I had some issues with external access via port forwarding. IOGEAR's instructions as shown in Figure 5 are to forward ports 9000 and 9002 to the IOGEAR LAN IP from an external connection. I followed these instructions, but couldn't get to the GCN's web page. A call to IOGEAR's Engineers revealed that I also need to forward ports 80 (HTTP) and 443 (HTTPS) to the IOGEAR's LAN IP.
Figure 5: Manual's incomplete instructions for port forwarding
With these new instructions, I was able to access the GCN remotely, but only via an HTTPS connection. This limitation may be my router, and since I prefer the more secure HTTPS for connecting to my devices, this is reasonable. Note that enabling port forwarding of HTTP and HTTPS will pose challenges if you want to also access your router's web management utility externally.
Unfortunately, you can't change the ports that the GCN uses. One possible solution, if supported by your router, would be to configure your router to use port 8080 for HTTP or 981 for HTTPS connections, allowing remote access to both the GCN and your router.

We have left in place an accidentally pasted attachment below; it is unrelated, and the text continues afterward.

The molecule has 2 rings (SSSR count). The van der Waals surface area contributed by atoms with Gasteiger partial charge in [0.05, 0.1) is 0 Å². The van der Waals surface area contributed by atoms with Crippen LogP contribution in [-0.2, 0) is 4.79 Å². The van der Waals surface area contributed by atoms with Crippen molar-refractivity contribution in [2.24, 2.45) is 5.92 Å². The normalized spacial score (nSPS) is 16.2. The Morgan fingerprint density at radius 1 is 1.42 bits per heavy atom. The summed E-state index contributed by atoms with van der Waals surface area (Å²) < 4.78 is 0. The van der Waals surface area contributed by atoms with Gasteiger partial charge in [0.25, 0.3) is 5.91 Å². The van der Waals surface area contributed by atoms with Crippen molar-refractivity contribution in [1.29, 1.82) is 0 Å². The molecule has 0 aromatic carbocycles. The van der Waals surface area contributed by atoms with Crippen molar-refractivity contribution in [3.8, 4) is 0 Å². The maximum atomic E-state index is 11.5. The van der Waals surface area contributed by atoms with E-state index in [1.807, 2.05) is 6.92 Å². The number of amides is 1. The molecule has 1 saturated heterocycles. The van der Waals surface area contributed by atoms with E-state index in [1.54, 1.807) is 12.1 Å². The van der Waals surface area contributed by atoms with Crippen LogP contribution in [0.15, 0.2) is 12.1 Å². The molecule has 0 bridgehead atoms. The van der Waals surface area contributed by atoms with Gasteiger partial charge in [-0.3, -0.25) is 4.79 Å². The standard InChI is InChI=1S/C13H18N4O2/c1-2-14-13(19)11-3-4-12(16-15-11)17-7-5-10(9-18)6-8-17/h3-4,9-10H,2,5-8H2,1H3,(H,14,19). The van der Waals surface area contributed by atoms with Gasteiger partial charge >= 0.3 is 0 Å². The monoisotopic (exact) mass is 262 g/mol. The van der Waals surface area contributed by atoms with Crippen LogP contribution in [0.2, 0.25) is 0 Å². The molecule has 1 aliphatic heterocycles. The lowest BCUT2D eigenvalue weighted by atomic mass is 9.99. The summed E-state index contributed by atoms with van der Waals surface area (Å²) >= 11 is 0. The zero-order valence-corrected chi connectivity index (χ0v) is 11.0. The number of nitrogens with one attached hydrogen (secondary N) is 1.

While working on my port forwarding issues, I used the logging function on the GCN to troubleshoot. As you can in Figure 6, the GCN provides a time stamped log of activity and error conditions. Interestingly, the time on the GCN was correct for my time zone (EST), even though the GCN has no configuration options to set the time, time zone, or specify an SNTP server IP address.
Figure 6: Activity log with correct time stamps
An alternative to port forwarding for Internet access to the GCN is to use a VPN solution to access devices on your LAN. Using a VPN solution adds the advantage of creating an encrypted tunnel to your LAN over the public Internet. SSL VPN routers are a simple solution for small network VPN access, and two routers we've recently reviewed that support SSL VPNs are the NETGEAR FVS336G and the Linksys RVL200. I successfully tested VPN access to the GCN using a NETGEAR FVS336G. It is important to note, though, that a VPN solution is not required to access the GCN remotely.
Once logged into the GCN's web utility, a user can access their target PC via a browser-based Windows Client or Java Applet by clicking the appropriate icon from the main menu that runs vertically on the left, displayed below in Figure 7. Both the Windows Client and Java Applet provide access to the target PC, with the Windows Client providing the additional functionality of being able to transfer files to and from the target PC using a USB drive.